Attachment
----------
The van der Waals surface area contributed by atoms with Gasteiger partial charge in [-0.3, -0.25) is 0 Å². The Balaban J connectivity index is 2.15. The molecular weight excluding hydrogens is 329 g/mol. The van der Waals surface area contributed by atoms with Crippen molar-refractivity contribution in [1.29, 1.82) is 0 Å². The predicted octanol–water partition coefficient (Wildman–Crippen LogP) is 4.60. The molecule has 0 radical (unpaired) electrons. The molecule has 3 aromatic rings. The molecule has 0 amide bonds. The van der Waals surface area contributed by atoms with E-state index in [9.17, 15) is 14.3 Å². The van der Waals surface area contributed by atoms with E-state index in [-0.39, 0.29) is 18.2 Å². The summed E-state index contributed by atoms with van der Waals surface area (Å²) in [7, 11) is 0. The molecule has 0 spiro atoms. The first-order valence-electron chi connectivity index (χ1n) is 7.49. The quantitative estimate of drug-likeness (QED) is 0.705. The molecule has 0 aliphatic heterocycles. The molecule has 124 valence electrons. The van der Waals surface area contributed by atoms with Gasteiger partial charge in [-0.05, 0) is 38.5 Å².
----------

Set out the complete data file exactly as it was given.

The van der Waals surface area contributed by atoms with Gasteiger partial charge in [-0.3, -0.25) is 0 Å². The Balaban J connectivity index is 2.15. The molecular weight excluding hydrogens is 329 g/mol. The van der Waals surface area contributed by atoms with Crippen molar-refractivity contribution in [1.29, 1.82) is 0 Å². The predicted octanol–water partition coefficient (Wildman–Crippen LogP) is 4.60. The molecule has 0 radical (unpaired) electrons. The molecule has 3 aromatic rings. The molecule has 0 amide bonds. The van der Waals surface area contributed by atoms with E-state index in [9.17, 15) is 14.3 Å². The van der Waals surface area contributed by atoms with E-state index in [-0.39, 0.29) is 18.2 Å². The summed E-state index contributed by atoms with van der Waals surface area (Å²) in [7, 11) is 0. The molecule has 0 spiro atoms. The first-order valence-electron chi connectivity index (χ1n) is 7.49. The quantitative estimate of drug-likeness (QED) is 0.705. The molecule has 0 aliphatic heterocycles. The molecule has 124 valence electrons. The van der Waals surface area contributed by atoms with Gasteiger partial charge in [-0.05, 0) is 38.5 Å².